I have been in the city of Fortaleza for two days, and wanted to explore some of the surrounding sights. This is my first time in the northern part of Brazil, and I had heard for a long time how beautiful the beaches were here. They did not disappoint.
Paula and I woke early and boarded a small bus for the long drive to Morro Branco. It is considered one of the best beaches in this part of the country, and is about a 2.5 hour drive south from Fortaleza. Along the way, as I gazed out the window, I had the opportunity to reflect on the influence of geography and climate on culture. We are all prisoners of these two conditions; and the dweller of the tropics feels this reality more acutely than the inhabitant of the more temperate regions of the globe. Draw a line around the earth along the equator, and you will find cultures that have tried to adapt to the oppressive conditions within the means available to them. Much of man’s time in these regions was expended in the daily struggle to survive; he had to fend off encroaching jungles, cultivate soil of uncertain fertility, and avoid pernicious diseases that thrive in hot climates. He had available to him less of the day’s available time, since the powerful sun blotted out any hope of productive outdoor work, and imposed rigid requirements on what types of structures could be built. If stone and wood were not readily available, ambitious building projects were out of the question. Indolence was to him a survival mechanism rather than an ethical shortcoming. The geography of the jungle, like the terrain of the mountains, breaks up communities into pockets where every tribe considers itself subject to no law but its own, and this in turn prevents the formation of any large national entity where collective efforts might be pooled in the service of larger enterprises.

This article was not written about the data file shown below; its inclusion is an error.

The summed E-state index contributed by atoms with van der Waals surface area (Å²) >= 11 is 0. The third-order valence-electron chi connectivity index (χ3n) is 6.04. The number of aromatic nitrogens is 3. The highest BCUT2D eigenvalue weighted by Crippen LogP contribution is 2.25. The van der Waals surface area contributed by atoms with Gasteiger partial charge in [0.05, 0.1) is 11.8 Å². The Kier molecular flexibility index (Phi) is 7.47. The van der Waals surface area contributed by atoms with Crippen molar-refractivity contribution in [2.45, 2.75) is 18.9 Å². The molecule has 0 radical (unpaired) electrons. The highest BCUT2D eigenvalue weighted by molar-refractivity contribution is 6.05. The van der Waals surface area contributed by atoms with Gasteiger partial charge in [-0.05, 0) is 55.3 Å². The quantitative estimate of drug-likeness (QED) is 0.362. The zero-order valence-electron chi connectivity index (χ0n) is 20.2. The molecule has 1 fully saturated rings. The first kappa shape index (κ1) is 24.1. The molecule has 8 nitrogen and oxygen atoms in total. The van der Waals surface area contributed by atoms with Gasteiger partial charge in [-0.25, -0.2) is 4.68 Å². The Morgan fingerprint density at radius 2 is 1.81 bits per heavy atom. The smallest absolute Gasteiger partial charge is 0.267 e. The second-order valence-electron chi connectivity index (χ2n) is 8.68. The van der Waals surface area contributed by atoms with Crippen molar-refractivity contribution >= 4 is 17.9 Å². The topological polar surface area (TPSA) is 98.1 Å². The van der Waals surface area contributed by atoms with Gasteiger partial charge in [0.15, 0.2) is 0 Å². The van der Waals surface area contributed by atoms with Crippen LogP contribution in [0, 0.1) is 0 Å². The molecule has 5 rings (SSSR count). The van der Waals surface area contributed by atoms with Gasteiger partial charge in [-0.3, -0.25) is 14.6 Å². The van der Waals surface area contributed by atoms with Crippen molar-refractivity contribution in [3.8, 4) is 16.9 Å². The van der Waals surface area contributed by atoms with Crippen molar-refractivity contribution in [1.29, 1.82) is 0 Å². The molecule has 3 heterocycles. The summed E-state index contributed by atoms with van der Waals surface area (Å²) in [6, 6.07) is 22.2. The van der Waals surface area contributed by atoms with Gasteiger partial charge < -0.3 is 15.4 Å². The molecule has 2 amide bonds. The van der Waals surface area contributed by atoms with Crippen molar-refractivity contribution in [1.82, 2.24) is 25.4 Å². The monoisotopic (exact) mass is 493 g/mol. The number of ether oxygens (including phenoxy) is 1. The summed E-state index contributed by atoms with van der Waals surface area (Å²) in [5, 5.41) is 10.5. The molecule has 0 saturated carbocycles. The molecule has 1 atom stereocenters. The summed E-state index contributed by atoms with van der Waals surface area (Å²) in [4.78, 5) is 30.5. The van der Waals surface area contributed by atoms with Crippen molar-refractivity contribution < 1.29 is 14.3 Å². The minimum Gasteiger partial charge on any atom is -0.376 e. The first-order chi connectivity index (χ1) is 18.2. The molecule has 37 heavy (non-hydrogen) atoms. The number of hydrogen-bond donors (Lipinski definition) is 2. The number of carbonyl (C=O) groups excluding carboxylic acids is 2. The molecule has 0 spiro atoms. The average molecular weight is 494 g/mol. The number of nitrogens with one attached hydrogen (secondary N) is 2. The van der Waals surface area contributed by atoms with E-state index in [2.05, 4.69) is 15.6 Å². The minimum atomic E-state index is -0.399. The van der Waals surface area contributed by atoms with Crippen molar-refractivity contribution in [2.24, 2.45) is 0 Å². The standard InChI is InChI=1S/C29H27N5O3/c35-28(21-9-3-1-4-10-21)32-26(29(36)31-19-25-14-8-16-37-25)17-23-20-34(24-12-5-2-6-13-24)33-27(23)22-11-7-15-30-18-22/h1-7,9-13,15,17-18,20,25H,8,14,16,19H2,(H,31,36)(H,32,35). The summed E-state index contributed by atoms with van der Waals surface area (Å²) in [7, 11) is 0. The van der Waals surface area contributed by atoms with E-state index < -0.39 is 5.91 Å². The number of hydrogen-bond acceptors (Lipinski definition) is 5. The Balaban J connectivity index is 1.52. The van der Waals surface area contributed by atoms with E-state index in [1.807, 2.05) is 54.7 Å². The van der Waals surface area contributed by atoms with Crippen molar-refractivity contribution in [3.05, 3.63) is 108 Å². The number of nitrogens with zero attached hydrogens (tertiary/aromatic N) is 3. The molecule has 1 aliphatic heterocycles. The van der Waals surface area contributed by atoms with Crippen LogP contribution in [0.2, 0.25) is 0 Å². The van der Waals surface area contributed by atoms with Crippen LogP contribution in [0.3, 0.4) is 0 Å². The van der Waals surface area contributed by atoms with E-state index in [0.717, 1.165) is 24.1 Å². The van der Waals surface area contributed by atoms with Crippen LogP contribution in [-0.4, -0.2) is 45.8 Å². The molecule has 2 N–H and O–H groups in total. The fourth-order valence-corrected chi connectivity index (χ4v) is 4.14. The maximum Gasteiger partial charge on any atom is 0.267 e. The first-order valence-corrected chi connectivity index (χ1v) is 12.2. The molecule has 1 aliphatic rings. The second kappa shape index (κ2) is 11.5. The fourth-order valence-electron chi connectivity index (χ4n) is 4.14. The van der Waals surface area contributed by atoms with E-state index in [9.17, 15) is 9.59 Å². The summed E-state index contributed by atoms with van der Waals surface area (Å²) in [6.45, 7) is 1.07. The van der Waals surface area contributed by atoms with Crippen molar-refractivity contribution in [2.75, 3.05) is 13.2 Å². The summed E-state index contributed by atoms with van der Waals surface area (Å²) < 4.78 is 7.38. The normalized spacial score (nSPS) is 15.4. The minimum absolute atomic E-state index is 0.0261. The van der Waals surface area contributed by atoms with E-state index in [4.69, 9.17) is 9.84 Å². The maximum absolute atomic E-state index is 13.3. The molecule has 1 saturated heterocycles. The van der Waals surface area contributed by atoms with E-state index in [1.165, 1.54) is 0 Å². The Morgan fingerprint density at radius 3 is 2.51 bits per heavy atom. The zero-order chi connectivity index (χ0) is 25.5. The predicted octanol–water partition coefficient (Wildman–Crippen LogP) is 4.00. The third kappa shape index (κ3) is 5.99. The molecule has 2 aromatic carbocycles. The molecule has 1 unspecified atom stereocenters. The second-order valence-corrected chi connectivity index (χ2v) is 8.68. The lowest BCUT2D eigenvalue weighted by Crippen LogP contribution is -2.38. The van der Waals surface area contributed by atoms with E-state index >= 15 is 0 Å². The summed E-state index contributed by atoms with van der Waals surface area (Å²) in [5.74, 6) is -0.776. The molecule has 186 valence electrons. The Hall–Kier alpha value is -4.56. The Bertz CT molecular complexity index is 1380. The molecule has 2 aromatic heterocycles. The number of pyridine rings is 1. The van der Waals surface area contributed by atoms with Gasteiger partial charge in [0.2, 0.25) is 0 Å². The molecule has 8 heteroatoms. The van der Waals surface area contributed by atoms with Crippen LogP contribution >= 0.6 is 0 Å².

In any case, these were some of the considerations that came to mind as we traveled. The beach at Morro Branco was impressive. We were first led through the “Labirinto das Falecias,” which is a series of eroded sand formations. As can be seen from the photographs below, these cliffs at first sight appear to be made of stone. This is not so. It is a type of densely packed, multicolored sand that I have never seen before; I assume its variety of color is due to differences in component minerals and silicates. We then climbed on motorized “buggies” and drove some distance along the beach, stopping here and there to see different points of interest. Aggressive vendors were always to be found, and we finally agreed to eat a delicious plate of skewers of chicken hearts, linguica, and salted cheese.
We then boarded the bus again to go to Canoa Quebrada. This famous tourist beach is about 165 kilometers south of Fortaleza and is located in Ceará. This was one of the most impressive beaches I have seen. The water was warm, the waves moderate, and the beach itself relatively unspoiled by commercialization. During the long drive back to Fortaleza, we stopped at a small roadside store selling all types of locally-produced foods and drink. There was a large variety of artisanal cachacas (sugar can liquor), as well as candies, crackers, and hot sauces.
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